From my time as a researcher overseeing Industrial and Infrastructural projects here at CIS, I’ve noted that although investment remains high in this sector, there are a few interesting trends emerging from the last 12 months. [Figure 1] Construction Information Services (CIS) captured activity on a total of 31 Data Centre Projects representing a shell & core value of €1.797 Billion, which equates to 1,539,990 Sq.m Floor area coverage. I will look to explore both the planning and construction output in the DC sector but also shed light on some of the economic, social and environmental factors influencing construction activity.   

Volume of Plans Submitted For Data Centres (2016 –2021)  

Figure 1) This graph shows an upward trend in the number of planning applications being submitted for Data Centre Developments in the Republic Of Ireland which may indicate long term investment – Click here for an interactive report – Open in Power BI 


What is the Outlook for 2022?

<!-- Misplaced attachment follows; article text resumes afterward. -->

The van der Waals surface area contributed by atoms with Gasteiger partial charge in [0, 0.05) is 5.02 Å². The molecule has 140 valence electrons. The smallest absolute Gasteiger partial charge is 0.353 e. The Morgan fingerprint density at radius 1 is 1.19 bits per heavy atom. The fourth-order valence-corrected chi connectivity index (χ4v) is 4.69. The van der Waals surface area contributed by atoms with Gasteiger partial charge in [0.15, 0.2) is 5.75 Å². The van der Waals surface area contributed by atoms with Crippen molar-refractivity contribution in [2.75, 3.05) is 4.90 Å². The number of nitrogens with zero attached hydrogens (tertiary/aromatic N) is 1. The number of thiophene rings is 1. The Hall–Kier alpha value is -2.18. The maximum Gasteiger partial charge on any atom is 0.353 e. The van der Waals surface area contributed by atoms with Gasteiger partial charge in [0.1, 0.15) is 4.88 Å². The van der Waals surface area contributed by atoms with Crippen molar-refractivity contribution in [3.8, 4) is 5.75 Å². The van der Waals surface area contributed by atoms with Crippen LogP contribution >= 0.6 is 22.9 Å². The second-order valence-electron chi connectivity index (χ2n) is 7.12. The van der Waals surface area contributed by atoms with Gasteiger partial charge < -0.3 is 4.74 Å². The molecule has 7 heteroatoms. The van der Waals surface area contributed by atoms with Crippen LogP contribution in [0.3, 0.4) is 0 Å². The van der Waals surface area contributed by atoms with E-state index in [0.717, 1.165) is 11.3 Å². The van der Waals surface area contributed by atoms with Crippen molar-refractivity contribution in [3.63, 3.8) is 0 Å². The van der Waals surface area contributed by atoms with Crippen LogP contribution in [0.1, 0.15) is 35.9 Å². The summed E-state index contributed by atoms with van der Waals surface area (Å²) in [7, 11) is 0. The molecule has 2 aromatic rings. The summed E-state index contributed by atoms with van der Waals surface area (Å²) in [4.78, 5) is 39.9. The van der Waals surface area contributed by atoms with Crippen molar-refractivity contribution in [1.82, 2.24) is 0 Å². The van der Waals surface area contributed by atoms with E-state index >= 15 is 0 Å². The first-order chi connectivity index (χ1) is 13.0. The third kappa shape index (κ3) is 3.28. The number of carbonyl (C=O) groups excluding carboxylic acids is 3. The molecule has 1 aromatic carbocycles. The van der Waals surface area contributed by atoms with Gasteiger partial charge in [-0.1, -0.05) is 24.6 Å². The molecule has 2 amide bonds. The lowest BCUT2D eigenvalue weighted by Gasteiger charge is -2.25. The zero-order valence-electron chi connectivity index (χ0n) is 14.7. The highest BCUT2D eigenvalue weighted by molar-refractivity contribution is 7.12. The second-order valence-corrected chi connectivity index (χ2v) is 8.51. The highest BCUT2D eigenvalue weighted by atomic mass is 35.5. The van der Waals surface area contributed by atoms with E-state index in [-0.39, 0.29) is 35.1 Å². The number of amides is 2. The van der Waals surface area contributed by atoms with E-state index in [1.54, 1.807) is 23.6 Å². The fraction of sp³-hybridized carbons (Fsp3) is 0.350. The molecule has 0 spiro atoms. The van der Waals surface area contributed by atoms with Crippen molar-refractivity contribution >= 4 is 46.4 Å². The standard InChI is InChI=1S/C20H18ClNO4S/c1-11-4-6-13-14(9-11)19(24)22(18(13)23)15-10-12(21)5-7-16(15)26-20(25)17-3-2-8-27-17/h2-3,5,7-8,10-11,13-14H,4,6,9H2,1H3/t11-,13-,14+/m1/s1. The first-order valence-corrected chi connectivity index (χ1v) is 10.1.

In 2022, the Data Centre sector in Europe is set to continue to expand at a rapid pace. However, the EU’s response to the climate crisis may heavily influence the development of the sector requiring data centres to reach net zero targets by 2050 as part of the green deal. Energy supply is an ongoing issue in Ireland. In Q4 2022, Eirgrid imposed a moratorium causing a sudden halt to data Centre activity in the Dublin area. The moratorium has been brought about amidst concerns on the current data centre energy consumption which is 11% of Ireland’s overall electricity usage. The figure (11%) has been projected to grow to at least 23-30% by 2030 which Eirgrid says may place a disproportional pressure on the National Grid resulting in energy shortages and black outs.